On January 13, 1968, Johnny Cash (1932-2000) took the stage at Folsom Prison in Folsom, California. The event and the album, Johnny Cash at Folsom Prison, propelled him to worldwide superstardom with his definitive renderings of "I Still Miss Someone," "The Long Black Veil," and, of course, "Folsom Prison Blues." He reached new audiences, ignited tremendous growth in the country music industry, and connected with fans in a way no other artist has before or since.
Johnny Cash at Folsom Prison is an engrossing, riveting account of that day, what led to it, and what came after. Michael Streissguth skillfully places the album and the concert in the larger context of Cash's artistic development, the era's poplular music, and California's prison system, uncovering new angles and exploding a few myths along the way.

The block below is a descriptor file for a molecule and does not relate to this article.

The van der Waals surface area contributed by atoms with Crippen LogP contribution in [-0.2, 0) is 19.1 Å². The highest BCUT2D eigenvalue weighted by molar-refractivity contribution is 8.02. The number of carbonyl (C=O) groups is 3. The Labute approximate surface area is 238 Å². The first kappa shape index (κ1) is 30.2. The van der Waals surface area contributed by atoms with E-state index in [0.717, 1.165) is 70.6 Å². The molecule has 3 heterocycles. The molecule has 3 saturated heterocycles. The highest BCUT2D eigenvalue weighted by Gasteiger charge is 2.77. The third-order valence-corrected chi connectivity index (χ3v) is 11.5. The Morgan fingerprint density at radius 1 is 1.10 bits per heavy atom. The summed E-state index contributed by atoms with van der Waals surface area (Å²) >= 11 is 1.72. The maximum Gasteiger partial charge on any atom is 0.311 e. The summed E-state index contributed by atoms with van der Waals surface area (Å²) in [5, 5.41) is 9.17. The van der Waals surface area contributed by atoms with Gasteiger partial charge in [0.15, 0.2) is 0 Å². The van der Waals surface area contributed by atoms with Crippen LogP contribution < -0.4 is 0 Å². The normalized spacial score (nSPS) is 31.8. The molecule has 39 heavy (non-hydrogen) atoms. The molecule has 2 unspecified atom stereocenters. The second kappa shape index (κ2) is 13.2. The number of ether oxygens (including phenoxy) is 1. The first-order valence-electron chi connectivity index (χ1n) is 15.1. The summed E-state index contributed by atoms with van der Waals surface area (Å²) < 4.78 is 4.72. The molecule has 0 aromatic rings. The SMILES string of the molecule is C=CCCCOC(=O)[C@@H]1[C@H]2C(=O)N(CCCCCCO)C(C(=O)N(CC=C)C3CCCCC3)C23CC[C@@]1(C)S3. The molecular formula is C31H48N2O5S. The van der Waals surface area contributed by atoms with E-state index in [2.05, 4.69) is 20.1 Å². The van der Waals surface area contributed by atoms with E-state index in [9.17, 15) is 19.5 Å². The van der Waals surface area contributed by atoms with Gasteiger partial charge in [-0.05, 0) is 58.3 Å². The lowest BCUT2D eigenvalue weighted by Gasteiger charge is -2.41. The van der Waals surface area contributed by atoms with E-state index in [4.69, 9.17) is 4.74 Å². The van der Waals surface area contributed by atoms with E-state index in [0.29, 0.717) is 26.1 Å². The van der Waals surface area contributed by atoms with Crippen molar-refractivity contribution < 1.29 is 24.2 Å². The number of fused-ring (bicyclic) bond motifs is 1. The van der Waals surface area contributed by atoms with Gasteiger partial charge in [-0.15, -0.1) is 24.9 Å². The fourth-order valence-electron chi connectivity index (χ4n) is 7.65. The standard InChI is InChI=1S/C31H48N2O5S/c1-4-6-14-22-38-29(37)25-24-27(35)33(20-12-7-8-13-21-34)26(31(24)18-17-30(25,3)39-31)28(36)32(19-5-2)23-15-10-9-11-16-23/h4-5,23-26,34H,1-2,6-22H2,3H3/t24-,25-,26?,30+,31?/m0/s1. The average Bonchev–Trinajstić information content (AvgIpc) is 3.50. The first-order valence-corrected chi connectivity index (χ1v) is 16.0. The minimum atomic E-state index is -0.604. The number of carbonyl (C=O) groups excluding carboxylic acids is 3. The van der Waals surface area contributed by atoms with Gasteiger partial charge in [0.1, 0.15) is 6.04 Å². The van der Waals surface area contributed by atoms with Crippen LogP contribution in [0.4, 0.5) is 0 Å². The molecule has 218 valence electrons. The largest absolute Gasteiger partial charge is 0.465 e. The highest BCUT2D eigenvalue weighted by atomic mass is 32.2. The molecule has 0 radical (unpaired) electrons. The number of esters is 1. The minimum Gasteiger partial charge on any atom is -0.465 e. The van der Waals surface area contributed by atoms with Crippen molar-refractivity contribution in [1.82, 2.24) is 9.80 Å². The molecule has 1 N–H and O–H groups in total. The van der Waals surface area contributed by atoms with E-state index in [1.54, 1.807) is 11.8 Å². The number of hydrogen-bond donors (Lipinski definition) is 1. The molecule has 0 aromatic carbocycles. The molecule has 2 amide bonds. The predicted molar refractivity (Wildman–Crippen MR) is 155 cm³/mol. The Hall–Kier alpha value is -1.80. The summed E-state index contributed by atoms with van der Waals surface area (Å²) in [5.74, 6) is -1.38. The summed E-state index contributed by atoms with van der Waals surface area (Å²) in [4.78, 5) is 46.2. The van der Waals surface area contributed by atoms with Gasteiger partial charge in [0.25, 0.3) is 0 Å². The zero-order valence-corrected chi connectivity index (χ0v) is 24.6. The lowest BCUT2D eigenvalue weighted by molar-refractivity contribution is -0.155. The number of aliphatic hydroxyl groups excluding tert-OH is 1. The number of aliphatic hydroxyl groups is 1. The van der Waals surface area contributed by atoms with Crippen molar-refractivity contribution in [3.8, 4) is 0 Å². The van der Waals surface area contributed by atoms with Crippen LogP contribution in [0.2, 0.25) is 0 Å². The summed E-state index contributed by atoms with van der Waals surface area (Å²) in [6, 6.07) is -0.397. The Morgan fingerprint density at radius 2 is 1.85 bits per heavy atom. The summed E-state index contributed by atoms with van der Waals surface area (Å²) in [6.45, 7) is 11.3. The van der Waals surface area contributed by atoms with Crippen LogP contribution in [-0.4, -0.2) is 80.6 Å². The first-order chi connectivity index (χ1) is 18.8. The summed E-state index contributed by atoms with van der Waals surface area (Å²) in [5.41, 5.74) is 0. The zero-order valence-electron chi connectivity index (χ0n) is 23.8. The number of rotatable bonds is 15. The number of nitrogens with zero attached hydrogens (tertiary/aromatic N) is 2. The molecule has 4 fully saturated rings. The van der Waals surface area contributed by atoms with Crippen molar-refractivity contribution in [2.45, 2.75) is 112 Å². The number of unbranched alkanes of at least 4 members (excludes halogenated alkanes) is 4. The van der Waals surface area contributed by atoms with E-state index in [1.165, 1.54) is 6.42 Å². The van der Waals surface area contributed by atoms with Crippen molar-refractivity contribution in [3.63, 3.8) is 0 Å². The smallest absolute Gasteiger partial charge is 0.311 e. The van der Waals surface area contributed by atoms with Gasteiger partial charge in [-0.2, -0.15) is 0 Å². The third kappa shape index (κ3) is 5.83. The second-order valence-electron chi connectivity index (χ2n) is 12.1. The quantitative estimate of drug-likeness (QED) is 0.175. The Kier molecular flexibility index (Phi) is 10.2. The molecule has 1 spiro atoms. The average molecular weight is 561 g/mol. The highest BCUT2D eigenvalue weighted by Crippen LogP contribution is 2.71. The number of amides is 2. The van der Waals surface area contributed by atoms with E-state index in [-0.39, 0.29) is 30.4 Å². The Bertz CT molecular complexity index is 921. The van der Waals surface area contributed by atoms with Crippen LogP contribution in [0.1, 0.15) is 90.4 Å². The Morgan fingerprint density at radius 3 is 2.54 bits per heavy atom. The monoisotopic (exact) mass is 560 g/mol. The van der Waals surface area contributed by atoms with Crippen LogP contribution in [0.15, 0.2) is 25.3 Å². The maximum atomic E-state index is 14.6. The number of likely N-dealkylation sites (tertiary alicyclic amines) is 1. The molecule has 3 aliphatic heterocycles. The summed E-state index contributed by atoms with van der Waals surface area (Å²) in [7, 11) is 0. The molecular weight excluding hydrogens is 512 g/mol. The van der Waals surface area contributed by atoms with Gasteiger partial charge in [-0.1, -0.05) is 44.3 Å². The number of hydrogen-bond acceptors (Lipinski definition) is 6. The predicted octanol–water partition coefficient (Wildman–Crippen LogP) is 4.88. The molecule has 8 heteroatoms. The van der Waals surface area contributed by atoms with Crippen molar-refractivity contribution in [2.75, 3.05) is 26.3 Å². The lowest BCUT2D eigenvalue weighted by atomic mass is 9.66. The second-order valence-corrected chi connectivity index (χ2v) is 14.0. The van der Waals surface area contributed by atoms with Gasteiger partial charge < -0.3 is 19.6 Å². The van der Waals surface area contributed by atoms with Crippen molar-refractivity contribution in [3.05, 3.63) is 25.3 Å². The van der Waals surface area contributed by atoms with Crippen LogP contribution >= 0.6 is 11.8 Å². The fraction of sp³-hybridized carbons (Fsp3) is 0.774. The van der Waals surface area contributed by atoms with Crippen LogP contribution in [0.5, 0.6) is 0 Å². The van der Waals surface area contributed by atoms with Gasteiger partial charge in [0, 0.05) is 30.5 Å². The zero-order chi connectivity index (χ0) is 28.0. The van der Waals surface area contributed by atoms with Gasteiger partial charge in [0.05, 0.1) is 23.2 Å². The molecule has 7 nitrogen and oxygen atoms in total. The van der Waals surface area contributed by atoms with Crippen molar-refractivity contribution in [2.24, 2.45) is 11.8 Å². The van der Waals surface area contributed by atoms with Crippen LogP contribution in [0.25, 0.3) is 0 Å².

Scrupulously recorded, richly informed by the author's unprecedented access to Folsom Prison and Columbia Records' archives, and fully illustrated with over 100 photos — many never before published — by legendary photographer Jim Marshall, Johnny Cash at Folsom Prison shows how Johnny Cash forever became a champion of the downtrodden, as well as one of the most enduring forces of American music.